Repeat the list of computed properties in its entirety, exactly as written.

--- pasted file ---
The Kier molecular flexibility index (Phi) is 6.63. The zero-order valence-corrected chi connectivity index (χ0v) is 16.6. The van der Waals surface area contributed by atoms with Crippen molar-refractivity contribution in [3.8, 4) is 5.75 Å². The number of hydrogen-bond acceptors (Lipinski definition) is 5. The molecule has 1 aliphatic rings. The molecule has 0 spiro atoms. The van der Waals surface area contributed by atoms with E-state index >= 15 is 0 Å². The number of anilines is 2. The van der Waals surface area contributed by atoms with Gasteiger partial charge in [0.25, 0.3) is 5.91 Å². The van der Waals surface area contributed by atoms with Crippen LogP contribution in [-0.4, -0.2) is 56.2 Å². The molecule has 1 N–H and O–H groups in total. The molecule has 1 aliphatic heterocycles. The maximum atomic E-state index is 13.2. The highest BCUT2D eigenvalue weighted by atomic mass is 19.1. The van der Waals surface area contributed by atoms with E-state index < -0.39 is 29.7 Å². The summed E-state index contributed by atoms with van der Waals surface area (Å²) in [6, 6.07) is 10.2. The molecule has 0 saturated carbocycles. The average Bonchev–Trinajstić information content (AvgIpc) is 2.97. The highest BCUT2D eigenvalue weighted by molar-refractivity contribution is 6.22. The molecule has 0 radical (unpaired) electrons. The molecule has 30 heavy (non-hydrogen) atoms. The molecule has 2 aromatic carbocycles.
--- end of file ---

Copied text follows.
The Kier molecular flexibility index (Phi) is 6.63. The zero-order valence-corrected chi connectivity index (χ0v) is 16.6. The van der Waals surface area contributed by atoms with Crippen molar-refractivity contribution in [3.8, 4) is 5.75 Å². The number of hydrogen-bond acceptors (Lipinski definition) is 5. The molecule has 1 aliphatic rings. The molecule has 0 spiro atoms. The van der Waals surface area contributed by atoms with E-state index >= 15 is 0 Å². The number of anilines is 2. The van der Waals surface area contributed by atoms with Gasteiger partial charge in [0.25, 0.3) is 5.91 Å². The van der Waals surface area contributed by atoms with Crippen LogP contribution in [-0.4, -0.2) is 56.2 Å². The molecule has 1 N–H and O–H groups in total. The molecule has 1 aliphatic heterocycles. The maximum atomic E-state index is 13.2. The highest BCUT2D eigenvalue weighted by atomic mass is 19.1. The van der Waals surface area contributed by atoms with E-state index < -0.39 is 29.7 Å². The summed E-state index contributed by atoms with van der Waals surface area (Å²) in [6, 6.07) is 10.2. The molecule has 0 saturated carbocycles. The average Bonchev–Trinajstić information content (AvgIpc) is 2.97. The highest BCUT2D eigenvalue weighted by molar-refractivity contribution is 6.22. The molecule has 0 radical (unpaired) electrons. The molecule has 30 heavy (non-hydrogen) atoms. The molecule has 2 aromatic carbocycles.